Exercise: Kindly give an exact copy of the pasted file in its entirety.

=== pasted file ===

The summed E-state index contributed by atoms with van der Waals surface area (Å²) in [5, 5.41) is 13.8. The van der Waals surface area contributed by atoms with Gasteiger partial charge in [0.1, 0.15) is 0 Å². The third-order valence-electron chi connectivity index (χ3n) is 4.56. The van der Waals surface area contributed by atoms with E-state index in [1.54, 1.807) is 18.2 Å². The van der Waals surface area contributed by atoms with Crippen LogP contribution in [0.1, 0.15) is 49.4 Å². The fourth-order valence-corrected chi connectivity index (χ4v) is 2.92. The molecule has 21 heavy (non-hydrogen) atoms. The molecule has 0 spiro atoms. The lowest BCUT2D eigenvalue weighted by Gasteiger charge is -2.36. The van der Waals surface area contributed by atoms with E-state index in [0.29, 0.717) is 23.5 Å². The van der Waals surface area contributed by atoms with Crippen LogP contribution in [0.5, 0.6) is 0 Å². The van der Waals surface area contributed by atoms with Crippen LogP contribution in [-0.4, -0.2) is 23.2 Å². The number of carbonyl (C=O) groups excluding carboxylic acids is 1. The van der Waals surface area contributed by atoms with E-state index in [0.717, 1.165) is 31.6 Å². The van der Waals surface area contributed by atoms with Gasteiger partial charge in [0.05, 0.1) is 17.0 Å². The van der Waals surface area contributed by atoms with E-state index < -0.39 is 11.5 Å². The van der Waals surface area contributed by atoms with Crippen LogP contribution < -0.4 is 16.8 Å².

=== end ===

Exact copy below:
The summed E-state index contributed by atoms with van der Waals surface area (Å²) in [5, 5.41) is 13.8. The van der Waals surface area contributed by atoms with Gasteiger partial charge in [0.1, 0.15) is 0 Å². The third-order valence-electron chi connectivity index (χ3n) is 4.56. The van der Waals surface area contributed by atoms with E-state index in [1.54, 1.807) is 18.2 Å². The van der Waals surface area contributed by atoms with Crippen LogP contribution in [0.1, 0.15) is 49.4 Å². The fourth-order valence-corrected chi connectivity index (χ4v) is 2.92. The molecule has 21 heavy (non-hydrogen) atoms. The molecule has 0 spiro atoms. The lowest BCUT2D eigenvalue weighted by Gasteiger charge is -2.36. The van der Waals surface area contributed by atoms with E-state index in [0.29, 0.717) is 23.5 Å². The van der Waals surface area contributed by atoms with Crippen LogP contribution in [0.5, 0.6) is 0 Å². The van der Waals surface area contributed by atoms with Crippen LogP contribution in [-0.4, -0.2) is 23.2 Å². The number of carbonyl (C=O) groups excluding carboxylic acids is 1. The van der Waals surface area contributed by atoms with E-state index in [0.717, 1.165) is 31.6 Å². The van der Waals surface area contributed by atoms with Gasteiger partial charge in [0.05, 0.1) is 17.0 Å². The van der Waals surface area contributed by atoms with E-state index < -0.39 is 11.5 Å². The van der Waals surface area contributed by atoms with Crippen LogP contribution < -0.4 is 16.8 Å².